8. Dr Zhivago (David Lean, 1965)

Dr. Zhivago

Based on the Boris Pasternak novel of the same name, which was banned in the Soviet Union due to its anti-communist message, Dr Zhivago is a sweeping love epic for the ages. Spanning over three hours, it takes place against the backdrop of the pre-WW1 years, the Great War itself and the October revolution.

Our hero is Lara – introduced by her own memorable theme composed for the film by Maurice Jarre – played with remarkable composure by Julie Christie. Her fate endlessly interweaves with Zhivago, despite the both of them being married to another, as the both of them are swept up by the tides of history.

It’s a patient film, slowly building up until it reaches a heartbreaking conclusion. David Lean was no stranger to the epic, having just directed Lawrence of Arabia previously. Here he uses every inch of the frame to help give this love affair an extraordinary depth, photographing snow, steppes and city life with great care. Its unafraid to show the bleakest parts of the Stalinist regime, criticising a brutal administration that meant that good people couldn’t be happy together.


7. Love Story (Arthur Hiller, 1970)

Love Story

The Notebook of its time, Arthur Hiller’s Love Story is a tale as old as time. Boy meets girl. They fall in love. Girl gets terminally ill. Unashamedly melodramatic, its reputation as merely a “weepie” is unfair considering that amount of life that is found in the film hitherto to its tragic latter half.

Ali MacGraw and Ryan O’Neal play the two lovers, Oliver and Jenny, who meet at Harvard. As is common in these stories, he is the heir of a rich family while she is a working-class classical music student. Their dialogue rings true as the two of them bicker endlessly before finally overcoming their socioeconomic differences.

Love is seen as more important than financial wealth, as Oliver forsakes his father’s support to move in with Jenny. But as they plan for a family, Oliver finds out that Jenny is dying of a terminal illness.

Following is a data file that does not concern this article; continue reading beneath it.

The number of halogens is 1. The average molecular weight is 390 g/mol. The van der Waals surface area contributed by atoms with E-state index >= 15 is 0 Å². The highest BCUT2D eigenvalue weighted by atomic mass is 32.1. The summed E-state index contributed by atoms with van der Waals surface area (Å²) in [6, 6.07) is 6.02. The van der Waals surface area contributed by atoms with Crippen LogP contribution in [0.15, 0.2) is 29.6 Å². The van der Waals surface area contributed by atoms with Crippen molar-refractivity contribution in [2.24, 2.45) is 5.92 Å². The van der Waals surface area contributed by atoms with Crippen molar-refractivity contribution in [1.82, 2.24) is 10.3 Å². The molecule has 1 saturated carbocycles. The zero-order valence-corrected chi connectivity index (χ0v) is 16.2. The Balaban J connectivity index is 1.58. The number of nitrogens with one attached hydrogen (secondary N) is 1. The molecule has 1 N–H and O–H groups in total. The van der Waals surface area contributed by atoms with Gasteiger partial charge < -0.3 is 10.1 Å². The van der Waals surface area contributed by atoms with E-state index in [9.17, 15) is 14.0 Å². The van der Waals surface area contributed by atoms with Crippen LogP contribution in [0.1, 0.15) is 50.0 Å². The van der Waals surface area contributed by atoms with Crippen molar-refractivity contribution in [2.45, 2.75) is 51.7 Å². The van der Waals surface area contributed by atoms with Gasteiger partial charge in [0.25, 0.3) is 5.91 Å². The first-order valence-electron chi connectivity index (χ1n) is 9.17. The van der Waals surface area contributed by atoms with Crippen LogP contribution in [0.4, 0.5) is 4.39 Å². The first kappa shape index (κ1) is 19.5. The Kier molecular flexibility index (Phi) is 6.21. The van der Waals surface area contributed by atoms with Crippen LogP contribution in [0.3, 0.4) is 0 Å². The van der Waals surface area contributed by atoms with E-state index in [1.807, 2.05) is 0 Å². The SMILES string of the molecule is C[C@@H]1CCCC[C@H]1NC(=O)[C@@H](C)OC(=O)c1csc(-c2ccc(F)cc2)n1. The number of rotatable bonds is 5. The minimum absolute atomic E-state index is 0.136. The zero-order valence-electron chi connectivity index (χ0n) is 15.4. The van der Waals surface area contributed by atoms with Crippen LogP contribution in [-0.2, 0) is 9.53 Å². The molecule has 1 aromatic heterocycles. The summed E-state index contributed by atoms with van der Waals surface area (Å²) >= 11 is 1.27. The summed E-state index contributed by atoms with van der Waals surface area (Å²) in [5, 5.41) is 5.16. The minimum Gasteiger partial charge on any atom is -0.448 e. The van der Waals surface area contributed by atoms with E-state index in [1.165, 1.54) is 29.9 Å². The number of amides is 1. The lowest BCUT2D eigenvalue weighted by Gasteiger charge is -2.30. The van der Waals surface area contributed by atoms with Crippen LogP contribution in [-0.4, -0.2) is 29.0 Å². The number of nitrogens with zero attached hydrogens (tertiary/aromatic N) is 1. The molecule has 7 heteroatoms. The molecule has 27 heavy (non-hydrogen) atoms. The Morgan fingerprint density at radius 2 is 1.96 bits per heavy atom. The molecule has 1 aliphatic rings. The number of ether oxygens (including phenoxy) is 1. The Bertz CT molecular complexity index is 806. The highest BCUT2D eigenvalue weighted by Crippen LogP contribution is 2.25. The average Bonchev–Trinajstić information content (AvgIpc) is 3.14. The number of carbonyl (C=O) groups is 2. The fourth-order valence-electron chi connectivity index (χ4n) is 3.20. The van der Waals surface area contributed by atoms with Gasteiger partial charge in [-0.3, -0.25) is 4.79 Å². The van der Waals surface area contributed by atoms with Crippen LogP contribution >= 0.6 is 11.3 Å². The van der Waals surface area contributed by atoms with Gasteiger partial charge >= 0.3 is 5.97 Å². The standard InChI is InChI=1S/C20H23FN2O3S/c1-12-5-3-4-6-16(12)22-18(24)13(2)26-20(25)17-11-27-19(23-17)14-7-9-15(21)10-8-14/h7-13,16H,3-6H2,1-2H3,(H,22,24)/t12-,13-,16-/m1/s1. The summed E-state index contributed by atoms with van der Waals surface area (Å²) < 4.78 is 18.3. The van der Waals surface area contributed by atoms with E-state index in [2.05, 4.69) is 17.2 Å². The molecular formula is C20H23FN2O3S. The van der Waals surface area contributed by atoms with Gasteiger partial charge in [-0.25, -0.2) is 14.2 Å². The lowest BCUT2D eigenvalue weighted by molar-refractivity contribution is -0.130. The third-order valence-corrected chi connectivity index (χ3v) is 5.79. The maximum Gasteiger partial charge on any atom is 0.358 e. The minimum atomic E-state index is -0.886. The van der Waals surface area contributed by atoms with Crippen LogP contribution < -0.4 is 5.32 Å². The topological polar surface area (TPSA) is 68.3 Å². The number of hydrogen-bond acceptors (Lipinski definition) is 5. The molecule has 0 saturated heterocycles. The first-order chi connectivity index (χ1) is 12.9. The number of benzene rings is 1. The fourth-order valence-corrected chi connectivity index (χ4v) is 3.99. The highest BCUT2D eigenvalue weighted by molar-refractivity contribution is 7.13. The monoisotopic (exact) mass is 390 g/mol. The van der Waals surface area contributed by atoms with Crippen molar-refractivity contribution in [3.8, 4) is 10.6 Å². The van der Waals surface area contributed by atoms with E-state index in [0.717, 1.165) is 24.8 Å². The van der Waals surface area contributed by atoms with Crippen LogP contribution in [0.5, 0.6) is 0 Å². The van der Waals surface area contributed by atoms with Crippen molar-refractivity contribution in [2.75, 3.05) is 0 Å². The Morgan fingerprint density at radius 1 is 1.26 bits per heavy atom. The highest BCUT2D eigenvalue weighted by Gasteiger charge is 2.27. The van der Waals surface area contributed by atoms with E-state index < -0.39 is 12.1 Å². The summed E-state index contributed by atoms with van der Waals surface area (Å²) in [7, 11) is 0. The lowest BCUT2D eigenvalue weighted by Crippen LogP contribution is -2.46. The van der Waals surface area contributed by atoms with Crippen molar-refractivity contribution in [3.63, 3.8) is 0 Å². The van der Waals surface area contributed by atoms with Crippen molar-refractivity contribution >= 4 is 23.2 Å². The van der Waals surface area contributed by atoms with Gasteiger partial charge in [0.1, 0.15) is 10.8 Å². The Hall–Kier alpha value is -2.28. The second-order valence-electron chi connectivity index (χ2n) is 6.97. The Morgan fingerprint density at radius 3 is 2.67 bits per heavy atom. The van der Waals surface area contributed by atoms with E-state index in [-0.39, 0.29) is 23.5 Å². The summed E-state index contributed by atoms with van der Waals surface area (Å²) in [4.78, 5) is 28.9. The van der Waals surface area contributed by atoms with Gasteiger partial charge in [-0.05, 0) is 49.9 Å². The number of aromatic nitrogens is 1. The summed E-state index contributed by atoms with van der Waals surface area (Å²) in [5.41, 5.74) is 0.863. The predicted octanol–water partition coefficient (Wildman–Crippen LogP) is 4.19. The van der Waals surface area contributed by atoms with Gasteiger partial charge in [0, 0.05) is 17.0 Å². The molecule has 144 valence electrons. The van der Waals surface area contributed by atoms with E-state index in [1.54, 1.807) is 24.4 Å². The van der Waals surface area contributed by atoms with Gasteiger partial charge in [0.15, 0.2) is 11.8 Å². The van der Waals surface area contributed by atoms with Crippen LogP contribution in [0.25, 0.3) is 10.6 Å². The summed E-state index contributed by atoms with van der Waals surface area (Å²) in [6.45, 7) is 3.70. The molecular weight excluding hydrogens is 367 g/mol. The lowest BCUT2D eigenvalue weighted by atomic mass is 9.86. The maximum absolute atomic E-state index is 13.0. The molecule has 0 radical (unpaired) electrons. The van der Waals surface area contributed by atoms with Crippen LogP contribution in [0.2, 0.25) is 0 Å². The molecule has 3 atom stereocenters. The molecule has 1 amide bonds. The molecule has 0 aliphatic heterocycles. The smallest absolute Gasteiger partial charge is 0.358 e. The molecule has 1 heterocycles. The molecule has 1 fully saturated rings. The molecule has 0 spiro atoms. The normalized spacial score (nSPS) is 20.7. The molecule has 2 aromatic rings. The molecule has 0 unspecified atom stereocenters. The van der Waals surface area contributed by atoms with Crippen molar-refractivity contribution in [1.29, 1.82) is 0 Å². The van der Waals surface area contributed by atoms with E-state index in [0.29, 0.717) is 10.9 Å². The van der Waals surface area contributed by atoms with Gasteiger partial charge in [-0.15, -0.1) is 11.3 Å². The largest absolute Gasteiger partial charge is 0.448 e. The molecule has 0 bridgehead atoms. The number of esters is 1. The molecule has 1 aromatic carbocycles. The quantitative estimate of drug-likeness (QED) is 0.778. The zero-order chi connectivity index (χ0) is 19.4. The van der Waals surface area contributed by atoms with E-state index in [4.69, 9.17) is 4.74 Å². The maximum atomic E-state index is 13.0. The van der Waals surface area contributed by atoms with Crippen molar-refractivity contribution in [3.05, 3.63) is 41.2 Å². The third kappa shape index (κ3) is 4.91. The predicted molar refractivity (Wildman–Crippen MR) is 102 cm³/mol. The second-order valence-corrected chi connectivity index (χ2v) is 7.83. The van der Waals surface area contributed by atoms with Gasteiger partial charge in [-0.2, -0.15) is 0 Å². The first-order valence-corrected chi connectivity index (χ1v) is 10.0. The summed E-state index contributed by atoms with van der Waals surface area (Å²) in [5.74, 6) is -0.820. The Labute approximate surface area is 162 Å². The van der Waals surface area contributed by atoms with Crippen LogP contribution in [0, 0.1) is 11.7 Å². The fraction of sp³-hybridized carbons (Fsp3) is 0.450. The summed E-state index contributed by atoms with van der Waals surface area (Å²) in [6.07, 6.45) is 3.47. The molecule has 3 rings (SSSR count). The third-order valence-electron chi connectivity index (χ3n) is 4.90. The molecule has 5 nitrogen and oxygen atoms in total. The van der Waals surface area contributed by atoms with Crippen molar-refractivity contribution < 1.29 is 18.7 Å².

While on paper it sounds mawkish and manipulative, the strong direction by Hiller as well as the great acting by MacGraw and O’Neal elevates Love Story into a truly timeless tale. It also features one of the most quotable aphorisms from cinema, “Love means never having to say you’re sorry”, spoken by Oliver after his father apologises for Jenny’s death.


6. The English Patient (Anthony Minghella, 1996)

Based on the novel by the same name by Michael Ondaatje, The English Patient was a massive critical sensation when it came out, receiving 12 Oscar nominations, winning nine, including Best Picture. This achievement was deserved considering how irresistibly romantic The English Patient is. Ralph Fiennes plays Count Laszlo, a cartographer and pilot who falls in love with traveller Katherine Clifton, played by Kristin Scott Thomas, in the Sahara desert in the 1930s.

Interweaving this love affair with the story of Hana, played by an Oscar-winning Juliette Binoche, The English Patient uses its generous runtime to really immerse the viewer into its character’s lives.

The editing is remarkable, going between flashbacks and multiple time frames with ease, leading to a conclusion, devastating because it seemed all so preventable. Yet another love story told against the backdrop of World War II, it gathers its romantic power through the strength of its performances and the epic, Lean-eque cinematography.